Date:    Wed, 28 Jun 2006 11:54:41 -0400

it's about to reach critical mass.  Is MS on a self-destructive course?  What good (to them and everyone else) do they think they can accomplish?

Good advice from you in today's daynotes, everyone should take heed.


Is Microsoft about to release a Windows "kill switch"? 
Posted by Ed Bott @ 8:06 am

From the article:

... "in the fall, having the latest WGA will become mandatory and if its not installed, Windows will give a 30 day warning and when the 30 days is up and WGA isn't installed, Windows will stop working, so you might as well install WGA now."

I tell you three times. If you haven't already migrated to Linux or OS X, now is the time to get started. I have only one Windows XP system running. When I installed it a couple months ago, I made the mistake of telling Microsoft Update to install all critical updates. Among them was WGA, which tells me that I have a pirate serial number.

How ironic. Back when XP first shipped, and I was still on reasonably good terms with Microsoft, I emailed Wagg-Ed (Microsoft's main PR agency) to request eval copies of XP. As they always did back then, Wagg-Ed fell all over themselves to help. I'd told them that I needed several copies or licenses because I intended to install XP on several systems related to book projects. Wagg-Ed asked if I needed media for all of them or just serial numbers. I told them that one copy of the media was fine, so they sent that and 10 or 20 additional serial numbers on little orange stickers.

I filed those away, keeping track of which ones I'd used. When I built this latest XP system a couple of months ago, I used one of the unused serial numbers that Wagg-Ed had sent me five years previous. Imagine my surprise when WGA reported that the serial number supplied by Wagg-Ed was one that had been produced by a "warez" program. I wonder if Wagg-Ed knows about this.

If it can happen to me, it can happen to you. I'm fully expecting this XP installation to die this autumn. If it does, it'll just be a minor aggravation for me. I'll reinstall from the original media and not bother to activate. After I install my applications, I'll image the drive. Every 30 days or whatever, I'll simply restore the image and keep on trucking. But that's probably not a solution you'd prefer to use.


Thursday, 29 June 2006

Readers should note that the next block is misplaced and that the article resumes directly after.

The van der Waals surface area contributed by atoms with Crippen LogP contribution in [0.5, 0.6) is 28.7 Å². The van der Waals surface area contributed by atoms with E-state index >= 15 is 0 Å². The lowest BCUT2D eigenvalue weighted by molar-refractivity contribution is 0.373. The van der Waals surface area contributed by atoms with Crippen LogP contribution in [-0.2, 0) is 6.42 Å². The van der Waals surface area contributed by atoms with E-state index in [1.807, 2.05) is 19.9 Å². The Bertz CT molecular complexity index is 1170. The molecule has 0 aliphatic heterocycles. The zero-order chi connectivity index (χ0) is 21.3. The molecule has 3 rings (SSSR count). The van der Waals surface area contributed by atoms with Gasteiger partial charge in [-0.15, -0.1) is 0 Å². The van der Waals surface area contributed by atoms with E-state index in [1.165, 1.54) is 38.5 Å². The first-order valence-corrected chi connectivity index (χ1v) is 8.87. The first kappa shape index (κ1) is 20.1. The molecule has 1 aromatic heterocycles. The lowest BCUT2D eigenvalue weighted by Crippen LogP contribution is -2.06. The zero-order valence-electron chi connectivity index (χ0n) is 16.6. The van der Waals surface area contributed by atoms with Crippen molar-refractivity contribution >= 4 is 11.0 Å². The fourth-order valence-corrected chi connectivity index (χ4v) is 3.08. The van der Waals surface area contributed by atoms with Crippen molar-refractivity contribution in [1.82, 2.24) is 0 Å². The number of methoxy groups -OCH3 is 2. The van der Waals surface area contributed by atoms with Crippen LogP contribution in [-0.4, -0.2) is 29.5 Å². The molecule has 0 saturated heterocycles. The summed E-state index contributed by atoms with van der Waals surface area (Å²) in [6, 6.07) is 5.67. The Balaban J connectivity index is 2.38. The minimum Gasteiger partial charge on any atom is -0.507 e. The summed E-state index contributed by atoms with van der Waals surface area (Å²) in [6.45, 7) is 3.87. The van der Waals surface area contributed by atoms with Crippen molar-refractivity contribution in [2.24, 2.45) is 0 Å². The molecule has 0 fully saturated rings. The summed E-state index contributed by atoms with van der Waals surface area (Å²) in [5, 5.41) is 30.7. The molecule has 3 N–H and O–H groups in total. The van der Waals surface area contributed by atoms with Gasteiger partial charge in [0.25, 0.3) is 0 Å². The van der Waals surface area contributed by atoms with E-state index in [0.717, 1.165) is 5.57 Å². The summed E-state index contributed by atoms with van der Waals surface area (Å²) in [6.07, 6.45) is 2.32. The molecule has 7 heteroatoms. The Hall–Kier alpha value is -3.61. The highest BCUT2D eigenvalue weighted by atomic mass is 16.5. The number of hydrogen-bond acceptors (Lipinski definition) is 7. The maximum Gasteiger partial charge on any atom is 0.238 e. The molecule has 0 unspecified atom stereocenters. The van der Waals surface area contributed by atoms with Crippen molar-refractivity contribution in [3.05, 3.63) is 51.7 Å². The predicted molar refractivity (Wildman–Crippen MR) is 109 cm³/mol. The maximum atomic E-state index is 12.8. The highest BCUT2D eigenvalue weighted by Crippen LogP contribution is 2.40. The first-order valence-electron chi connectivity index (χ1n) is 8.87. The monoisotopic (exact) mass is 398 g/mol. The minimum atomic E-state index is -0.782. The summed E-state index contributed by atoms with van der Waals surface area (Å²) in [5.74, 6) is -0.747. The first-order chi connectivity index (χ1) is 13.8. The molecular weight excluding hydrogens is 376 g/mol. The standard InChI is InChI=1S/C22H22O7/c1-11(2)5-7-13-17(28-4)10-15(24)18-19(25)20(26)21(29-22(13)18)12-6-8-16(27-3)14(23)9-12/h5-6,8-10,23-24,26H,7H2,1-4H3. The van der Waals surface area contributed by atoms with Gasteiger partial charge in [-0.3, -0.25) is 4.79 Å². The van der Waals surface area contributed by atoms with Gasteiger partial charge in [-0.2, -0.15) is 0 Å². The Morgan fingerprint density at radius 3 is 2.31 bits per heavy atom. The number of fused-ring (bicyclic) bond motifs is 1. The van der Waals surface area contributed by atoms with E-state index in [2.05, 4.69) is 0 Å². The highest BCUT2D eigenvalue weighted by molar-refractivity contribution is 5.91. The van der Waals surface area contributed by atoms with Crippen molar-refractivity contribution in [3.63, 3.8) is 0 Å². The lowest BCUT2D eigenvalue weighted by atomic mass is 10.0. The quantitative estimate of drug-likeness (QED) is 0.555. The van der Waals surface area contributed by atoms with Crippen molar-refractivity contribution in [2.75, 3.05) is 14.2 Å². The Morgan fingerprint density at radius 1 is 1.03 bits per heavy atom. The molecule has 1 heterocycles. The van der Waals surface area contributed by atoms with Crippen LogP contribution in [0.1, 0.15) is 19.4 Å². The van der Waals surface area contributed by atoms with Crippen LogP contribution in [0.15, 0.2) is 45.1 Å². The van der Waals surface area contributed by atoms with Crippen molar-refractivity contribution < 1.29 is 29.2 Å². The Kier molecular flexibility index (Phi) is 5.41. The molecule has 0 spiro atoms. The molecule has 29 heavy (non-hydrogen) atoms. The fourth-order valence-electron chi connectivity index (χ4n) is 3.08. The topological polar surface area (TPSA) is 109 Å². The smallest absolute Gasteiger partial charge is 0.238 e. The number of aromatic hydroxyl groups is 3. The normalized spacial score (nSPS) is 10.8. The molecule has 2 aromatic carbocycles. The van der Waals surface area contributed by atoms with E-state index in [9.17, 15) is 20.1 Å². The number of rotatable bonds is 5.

[Daynotes Forums]    [Last Week]   [Mon]  [Tue]  [Wed]  [Thu]  [Fri]  [Sat]  [Sun]   [Next Week]    [HardwareGuys Forums]

09:07 - One of the configurations in the new book is a Media Center PC, so I'm keeping my eye on various PVR applications. Yesterday, the late, lamented ReplayTV was resurrected, kind of. D&M Holdings (which my readers will probably recognize as Denon and Marantz) announced ReplayTV PVR software. Unfortunately, it looks to me as though their software will be too little, too late, and too expensive. The feature list is pretty standard, the software isn't due until autumn, and it sells for $100, which is on the high end of the range. Also, there's a yearly fee for access to the program guide. It's only $20/year initially, but who knows what D&M will charge down the road or how long the service will continue to be available?

I've about settled on MythTV for our Media Center system. MythTV is free, in both senses of the word, and runs well on standard Linuxes like Ubuntu. It's as fully-featured as anything else out there. More so, in fact, because MythTV doesn't pander to the copyright pigs. There are a couple of features I'd like to see added to MythTV, notably a fully-automated commercial-skipping function based on user-submitted start/end times, but overall MythTV beats the competition on features.

Of course, once we get this thing built, we'll be in the position of the guy who owns a 200 MPH Ferrari in a world of 55 MPH speed limits. We no longer watch any network TV programs at all. Barbara watched Left Wing until the series ended, but that was the last network program we'll ever watch. We turn on the news at dinner time when severe weather is threatening, but that's about it for TV news. Barbara watches golf tournaments and Winston Cup racing on weekends, and every once in a great while we'll record a Masterpiece or Mystery on PBS. Other than that, the only thing we use our TVs for is watching DVDs.

Our friends Mary Chervenak and Paul Jones have discovered Buffy the Vampire Slayer. They borrowed the entire series on DVD, and watch it most evenings. Some days, they get through as many as six episodes. Paul commented to me the other day about how different the experience is of watching DVDs rather than a live network feed. No commercials, and you can watch what you want to, when you want to. A $20 Netflix subscription gets you access to 60,000 titles on DVD. Granted, perhaps only 5% of those are worth watching, but that's still enough to keep anyone occupied.

Commercial TV is dead. It just hasn't realized it yet. Advertisers and networks are desperate to force us to watch their ads. It's just not going to happen. DVD rentals and PVRs have killed their business model. There's no going back.


Friday, 30 June 2006
[Daynotes Forums]    [Last Week]   [Mon]  [Tue]  [Wed]  [Thu]  [Fri]  [Sat]  [Sun]   [Next Week]    [HardwareGuys Forums]

00:00 - Oops.


Saturday, 1 July 2006
[Daynotes Forums]    [Last Week]   [Mon]  [Tue]  [Wed]  [Thu]  [Fri]  [Sat]  [Sun]   [Next Week]    [HardwareGuys Forums]

09:28 - As regular readers know, non-commercial copyright infringement doesn't bother me at all. If someone copies one of our books for personal use, well, who cares? I certainly don't. If someone posts one of our books to a USENET group and I become aware of it, I send the link to my friends at O'Reilly, but I really don't worry much about it.

On the other hand, this annoys me. These bastards have converted several of our books to Windows compiled help files, and are selling them at knock-down prices. What's really infuriating is that at $2.80 for our most recent book, they make more per copy than we do for a copy sold legitimately.


Sunday, 2 July 2006
[Daynotes Forums]    [Last Week]   [Mon]  [Tue]  [Wed]  [Thu]  [Fri]  [Sat]  [Sun]   [Next Week]    [HardwareGuys Forums]

00:00 -


Copyright © 1998, 1999, 2000, 2001, 2002, 2003, 2004, 2005, 2006 by Robert Bruce Thompson. All Rights Reserved.